Oct 7, 2002
Last January, an imprisoned serial rapist and murderer confessed to two separate, but similar, beatings and rapes of women in New York City's Central Park back in 1989. He described in detail to prison officials and investigators how he alone carried out these attacks. The district attorney's office has since determined that his DNA matches the DNA recovered from semen found on the sock of the second woman who was attacked.
There is a problem however. In 1990, five black and Puerto Rican teenagers, four of them under 16 years old at the time, were convicted of the second beating and rape – of a 28-year-old white woman who worked as an investment banker and had been jogging in the park. They all served long years in prison for it. Four of them have now completed their sentences and are out of jail. One is still serving time on another unrelated charge.
The only evidence actually linking these young teenagers to this crime were video-taped confessions from four of them. What hadn't been videotaped were the long hours of questioning and suggestion these teenagers had been subjected to during which they were isolated, intimidated and physically harassed by hardened police interrogators. The police failed to inform defense attorneys for the teenagers that an almost identical beating and rape had occurred nearby in the park only two days earlier.
The prosecutor introduced as evidence in the trial a blond human hair found on one of the young men, saying it came from the victim. Later DNA testing proved it did not. And as for the DNA from semen found on the victim, it did not match the DNA of any of the teenagers. But the police and prosecutors explained that a match wasn't needed to convict.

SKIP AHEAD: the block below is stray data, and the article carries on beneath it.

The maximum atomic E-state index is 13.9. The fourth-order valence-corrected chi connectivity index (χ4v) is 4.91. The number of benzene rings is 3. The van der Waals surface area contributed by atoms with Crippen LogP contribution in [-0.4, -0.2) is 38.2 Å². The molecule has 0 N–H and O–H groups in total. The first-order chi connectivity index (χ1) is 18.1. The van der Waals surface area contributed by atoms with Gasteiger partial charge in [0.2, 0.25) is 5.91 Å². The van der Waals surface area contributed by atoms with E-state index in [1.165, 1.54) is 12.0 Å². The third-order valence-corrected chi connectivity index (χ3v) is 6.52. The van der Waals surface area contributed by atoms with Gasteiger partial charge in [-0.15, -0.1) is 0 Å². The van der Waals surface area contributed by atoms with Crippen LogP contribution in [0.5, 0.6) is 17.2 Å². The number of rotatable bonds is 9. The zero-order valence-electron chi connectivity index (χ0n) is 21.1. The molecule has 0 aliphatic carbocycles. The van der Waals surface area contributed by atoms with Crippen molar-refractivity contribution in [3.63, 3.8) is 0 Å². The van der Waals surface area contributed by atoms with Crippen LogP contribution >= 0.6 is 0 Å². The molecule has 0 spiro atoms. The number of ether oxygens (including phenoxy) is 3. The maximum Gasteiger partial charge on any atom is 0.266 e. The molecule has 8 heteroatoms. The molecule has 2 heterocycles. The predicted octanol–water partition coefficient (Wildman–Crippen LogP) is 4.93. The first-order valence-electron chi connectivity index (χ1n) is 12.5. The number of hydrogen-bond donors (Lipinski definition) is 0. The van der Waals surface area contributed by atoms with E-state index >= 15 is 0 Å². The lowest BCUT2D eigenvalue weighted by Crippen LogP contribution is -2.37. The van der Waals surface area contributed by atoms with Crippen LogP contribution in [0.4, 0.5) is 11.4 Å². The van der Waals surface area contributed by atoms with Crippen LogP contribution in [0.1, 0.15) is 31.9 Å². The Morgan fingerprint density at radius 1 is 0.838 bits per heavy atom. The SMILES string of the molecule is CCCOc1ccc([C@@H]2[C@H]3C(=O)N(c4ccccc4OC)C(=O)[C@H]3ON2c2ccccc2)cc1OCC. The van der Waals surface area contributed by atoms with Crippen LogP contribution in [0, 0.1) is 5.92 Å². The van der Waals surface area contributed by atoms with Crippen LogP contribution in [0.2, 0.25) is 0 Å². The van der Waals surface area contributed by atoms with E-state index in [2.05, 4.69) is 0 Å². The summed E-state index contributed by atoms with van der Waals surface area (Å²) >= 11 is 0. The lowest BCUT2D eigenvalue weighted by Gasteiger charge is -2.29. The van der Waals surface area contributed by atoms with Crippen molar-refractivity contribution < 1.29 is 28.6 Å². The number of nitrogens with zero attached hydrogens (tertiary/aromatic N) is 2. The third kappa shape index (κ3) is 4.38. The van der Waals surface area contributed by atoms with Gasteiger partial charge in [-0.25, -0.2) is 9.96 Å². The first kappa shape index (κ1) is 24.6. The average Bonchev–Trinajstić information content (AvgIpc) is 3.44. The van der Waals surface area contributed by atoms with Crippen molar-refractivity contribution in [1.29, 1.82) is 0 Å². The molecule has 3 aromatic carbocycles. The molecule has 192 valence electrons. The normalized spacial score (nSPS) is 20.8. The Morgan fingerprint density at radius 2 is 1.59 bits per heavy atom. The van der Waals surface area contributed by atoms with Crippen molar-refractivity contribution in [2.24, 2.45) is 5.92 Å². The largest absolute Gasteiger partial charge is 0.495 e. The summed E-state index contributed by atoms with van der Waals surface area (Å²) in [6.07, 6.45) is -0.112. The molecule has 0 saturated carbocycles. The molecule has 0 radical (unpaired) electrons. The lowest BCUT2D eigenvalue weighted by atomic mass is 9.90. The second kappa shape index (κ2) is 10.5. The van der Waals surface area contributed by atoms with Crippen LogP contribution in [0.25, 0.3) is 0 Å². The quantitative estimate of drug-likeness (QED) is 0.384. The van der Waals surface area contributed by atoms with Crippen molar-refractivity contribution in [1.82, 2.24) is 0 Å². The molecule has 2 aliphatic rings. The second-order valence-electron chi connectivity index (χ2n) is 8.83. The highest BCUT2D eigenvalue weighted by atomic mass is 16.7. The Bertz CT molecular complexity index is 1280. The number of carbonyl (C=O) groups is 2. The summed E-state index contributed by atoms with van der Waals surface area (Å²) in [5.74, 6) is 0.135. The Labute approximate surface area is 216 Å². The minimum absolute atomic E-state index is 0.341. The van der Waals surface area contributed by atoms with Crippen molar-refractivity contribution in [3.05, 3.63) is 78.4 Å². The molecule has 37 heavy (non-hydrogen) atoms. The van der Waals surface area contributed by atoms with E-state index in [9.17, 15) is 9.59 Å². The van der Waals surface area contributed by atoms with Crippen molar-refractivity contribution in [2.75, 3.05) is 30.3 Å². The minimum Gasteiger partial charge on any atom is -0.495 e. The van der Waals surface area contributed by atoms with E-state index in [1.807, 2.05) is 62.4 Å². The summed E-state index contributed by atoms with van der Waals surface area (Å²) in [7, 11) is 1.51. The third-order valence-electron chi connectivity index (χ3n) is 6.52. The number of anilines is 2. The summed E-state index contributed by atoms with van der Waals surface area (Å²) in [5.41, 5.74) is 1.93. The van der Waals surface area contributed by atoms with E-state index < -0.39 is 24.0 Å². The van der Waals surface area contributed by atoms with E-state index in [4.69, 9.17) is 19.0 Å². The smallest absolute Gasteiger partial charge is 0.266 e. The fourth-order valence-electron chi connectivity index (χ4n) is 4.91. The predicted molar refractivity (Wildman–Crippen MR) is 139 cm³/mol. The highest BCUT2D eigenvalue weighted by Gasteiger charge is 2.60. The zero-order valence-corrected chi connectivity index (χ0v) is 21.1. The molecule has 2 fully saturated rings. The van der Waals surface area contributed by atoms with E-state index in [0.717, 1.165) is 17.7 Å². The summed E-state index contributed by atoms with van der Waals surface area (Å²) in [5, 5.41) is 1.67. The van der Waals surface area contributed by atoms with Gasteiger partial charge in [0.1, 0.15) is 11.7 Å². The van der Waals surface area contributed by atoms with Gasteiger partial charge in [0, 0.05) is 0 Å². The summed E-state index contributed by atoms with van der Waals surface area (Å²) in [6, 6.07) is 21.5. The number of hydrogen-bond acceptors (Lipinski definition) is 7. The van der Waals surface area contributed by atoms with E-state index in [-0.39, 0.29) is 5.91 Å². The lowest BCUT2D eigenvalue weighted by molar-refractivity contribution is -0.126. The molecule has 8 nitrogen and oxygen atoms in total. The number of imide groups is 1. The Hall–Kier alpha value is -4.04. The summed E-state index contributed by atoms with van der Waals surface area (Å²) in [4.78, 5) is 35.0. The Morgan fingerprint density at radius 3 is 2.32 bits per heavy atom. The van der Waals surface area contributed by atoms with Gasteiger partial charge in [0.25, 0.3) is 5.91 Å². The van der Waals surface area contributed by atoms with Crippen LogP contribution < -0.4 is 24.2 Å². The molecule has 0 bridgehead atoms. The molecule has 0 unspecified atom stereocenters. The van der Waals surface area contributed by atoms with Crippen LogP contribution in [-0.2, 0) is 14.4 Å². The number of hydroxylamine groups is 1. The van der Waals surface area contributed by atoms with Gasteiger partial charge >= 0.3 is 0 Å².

Although there were many inconsistencies in the prosecution's case, the media had carried on such a hate campaign against the five teens, that the trial was carried on in a lynch-mob atmosphere. The videotaped confessions were sufficient to convince the jury that the five teenagers were "guilty beyond a reasonable doubt".The same thing was true in a second trial, held after all the defendants retracted their testimony charging that the police had forced them to confess during the hours-long interrogations that occurred before their "confessions" were videotaped.
At the time of their second conviction, the teenagers' lawyers said they were the victims of racism. One said the real attacker was still unknown and would be out committing more rapes and possibly even murder.
He was right. After the teenagers were sent to prison, the real attacker went on to commit several more rapes, beatings and robberies, and also killed a pregnant woman before he was finally arrested and imprisoned. These victims also paid a price for the racism of the police and the news media.